James Purvis thought it likely that "Josephus and Marqah were both dependent upon a common old Palestinian story of the death of Moses, Each told the story in his own way, with Marqah and the other Samaritan writers glorifying Moses to a greater degree than did Josephus" ("Samaritan Traditions on the Death of Moses" in Studies on the Testament of Moses, 110).

Josephus adds details not found in Deuteronomy, such as Moses being received into a cloud on the mount, but denied that Moses escaped death, a view with which he is apparently familiar, but denies. Examples of this alternative view can be found in other Jewish writings such as Philo of Alexandria (On the Life of Moses II:288-291). and some rabbinical sources which held that "Moses never died" (b. Sota 13b), and that in fact he "continues to minister above" (Sifre Deut 357 and Midrash Tannaim 224). It appears that "the two beliefs existed side by side in Judaism. The majority of the Jewish writers followed the biblical account and believed that Moses had died, but others accepted the belief in his bodily translation to heaven to remain there until his return to earth when the times were fulfilled" (Howard M Teeple, The Mosaic Eschatological Prophet. Philadelphia: Society of Biblical Literature, 1957, 42; see also C. Houtman, "Moses" in Karel van der Toorn, ed., Dictionary of Deities and Demons in the Bible (Leiden: Brill, 1999, 596).

The Samaritan Book of Joshua was translated into Arabic in medieval times, but is believed to be based upon a Hebrew original and Samaritan sources that can be traced to the Hellenistic period. It contains similarities to the Memar Marqah mentioned above, but also has significant details not found there. Moses' tearful farewell is described as he ascends the mountain.

They began to cry aloud and wail and weep; and after a space of time he commanded them to be quiet and to sit down. Then he departed, walking slowly up the ascent of the mountain unto which God had ordered him to ascend, and with him were Yusha, the son of Nun, and el'Azar the imam, and the assembly of the leaders who were bidding him farewell and weeping at the approach of his separation from them and clinging to him. And when the farewells were prolonged with them, and night drew near, a pillar of divine fire descended and separated between them and their master-peace be upon him--and no one knows what happened to him after this, even unto this time.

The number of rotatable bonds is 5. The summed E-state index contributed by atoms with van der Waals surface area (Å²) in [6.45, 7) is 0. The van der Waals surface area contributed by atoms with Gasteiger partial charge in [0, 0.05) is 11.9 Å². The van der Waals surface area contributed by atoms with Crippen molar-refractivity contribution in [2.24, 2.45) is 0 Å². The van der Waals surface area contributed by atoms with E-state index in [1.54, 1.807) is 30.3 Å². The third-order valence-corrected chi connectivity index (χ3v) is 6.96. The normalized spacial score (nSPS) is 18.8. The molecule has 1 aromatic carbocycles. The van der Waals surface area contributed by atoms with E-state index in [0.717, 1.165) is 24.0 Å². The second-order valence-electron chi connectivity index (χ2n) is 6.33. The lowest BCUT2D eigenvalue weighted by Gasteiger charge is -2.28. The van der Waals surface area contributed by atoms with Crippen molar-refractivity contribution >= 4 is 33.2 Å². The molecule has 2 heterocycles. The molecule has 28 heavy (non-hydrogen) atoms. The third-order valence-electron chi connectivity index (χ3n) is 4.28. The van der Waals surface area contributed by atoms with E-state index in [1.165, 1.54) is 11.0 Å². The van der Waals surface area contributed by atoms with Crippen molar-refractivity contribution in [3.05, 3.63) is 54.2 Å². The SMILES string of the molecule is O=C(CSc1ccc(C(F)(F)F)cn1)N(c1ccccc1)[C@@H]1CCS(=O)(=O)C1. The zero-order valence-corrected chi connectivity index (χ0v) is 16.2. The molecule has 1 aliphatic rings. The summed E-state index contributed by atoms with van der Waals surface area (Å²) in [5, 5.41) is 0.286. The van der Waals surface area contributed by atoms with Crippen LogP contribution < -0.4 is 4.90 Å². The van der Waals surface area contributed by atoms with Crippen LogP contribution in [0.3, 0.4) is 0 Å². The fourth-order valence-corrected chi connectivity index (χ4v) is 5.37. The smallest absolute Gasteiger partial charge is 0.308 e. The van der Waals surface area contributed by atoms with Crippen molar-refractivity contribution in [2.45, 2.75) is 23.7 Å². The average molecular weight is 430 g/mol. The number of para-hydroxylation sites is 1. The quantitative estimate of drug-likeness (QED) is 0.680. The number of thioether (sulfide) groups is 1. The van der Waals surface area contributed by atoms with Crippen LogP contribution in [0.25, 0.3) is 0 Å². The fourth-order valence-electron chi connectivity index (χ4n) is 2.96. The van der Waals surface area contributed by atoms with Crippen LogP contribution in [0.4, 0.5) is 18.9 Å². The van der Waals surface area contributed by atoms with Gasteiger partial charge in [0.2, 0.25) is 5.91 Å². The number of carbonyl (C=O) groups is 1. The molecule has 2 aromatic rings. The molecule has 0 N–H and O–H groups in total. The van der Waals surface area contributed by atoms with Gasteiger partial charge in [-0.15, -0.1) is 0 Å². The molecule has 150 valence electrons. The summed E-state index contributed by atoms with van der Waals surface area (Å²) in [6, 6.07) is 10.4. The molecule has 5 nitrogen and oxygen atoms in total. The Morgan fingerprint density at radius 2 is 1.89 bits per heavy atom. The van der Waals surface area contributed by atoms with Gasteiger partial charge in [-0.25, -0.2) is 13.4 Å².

The account goes on to say that after this time, "his dealings were directly with his Lord and His angels." This account is notable in that while it tells of Moses' disappearance the prophet is never said to have died.

Angeli Giuseppe, Elijah Taken Up in a Chariot of Fire (Wikipedia Commons)

The persistence of two divergent traditions following the compilation of the Hebrew Scriptures (one where Moses died and another where he did not) has led some scholars to wonder if the roots of the tradition of Moses' translation do not derive from earlier sources which we no longer have. Loewenstamm views the passage in Deuteronomy 34:5-6 as "a toning down" or polemic against a tradition of Moses' translation already known to the biblical writer ("The Death of Moses" 198).

The prophet Elijah who ascended into heaven without tasting death (2 Kings 2:11) is portrayed as a prophet like Moses throughout the Book of Kings. The Elijah account, as many have observed, seems to have been written in such a way as to invite a comparison between the two prophets. It is noteworthy that the place of Elijah's translation is in the same general region as Moses' departure on the other side of Jordan, opposite Jericho (Deuteronomy 34:1; 2 Kings 2:5-6). According to Dale Alison, "It is not impossible that one or more contributors to Kings knew the tradition to which Deuteronomy may already be a counter, that Moses never died" (The New Moses: A Matthean Typology. Eugene, Oregon: Wipf & Stock, 1993, 42).

Gustav Dore', Elijah Taken Up into Heaven (Wikipedia Commons)

Yair Zakovitch also thinks that the account in Kings points to an older and original tradition of the translation of Moses indirectly through the account of Elijah."The tradition of Elijah's ascent to heaven also borrows from the Mosaic narratives: not from the written version of Moses' death found in Deuteronomy 34, but from an earlier stratum of the tradition." He thinks that "the original story of Moses' ascent has disappeared, but its light still shines through in the Elijah story" (
"And You Shall Tell Your Son . . ." The Concept pf the Exodus in the Bible (Hebrew University, Jerusalem: Magnes Press, 1991, 73-74, 79). Elijah, who parted the waters of the Jordan “hither and thither” as Moses did the Red Sea, was taken up by the Spirit (“the Spirit of the Lord hath taken him up” 2 Kings 2:16). This is not indicated in the text of Deuteronomy but it is said of Elijah who is portrayed in Kings as a new Moses. Zakovitch sees here an indirect reference to an earlier Moses tradition, known to the writers of Deuteronomy and Kings in which the prophet of the Exodus did not die, but was "taken up" by the Spirit.

A tradition that Moses was taken up by the Spirit was also known to the Nephites who were descendants of the house of Joseph through Manasseh (1 Nephi 6:2; Alma 10:1-3; 3 Nephi 5:20-23). Members of the Church in Helaman's day concluded that Alma, a prophet like Moses, had been translated in a similar manner. Their scriptures also indicated that the Lord took Moses unto himself, a description that is also missing from our current bibles (Alma 45:19). If these were derived from the plates of brass, which contained history, genealogy, and prophecies from their Josephite ancestors (1 Nephi 5:10-19; 3 Nephi 10:16-17), it would make sense that variations or fragments of that tradition might be found in later versions of the Moses story. Indeed, it appears that a tradition in which Moses was taken to God in the Spirit, glorified, but did not die, was had among Samaritans who claim a similar northern heritage.

[For more on Alma's departure and Mesoamerica see this earlier post].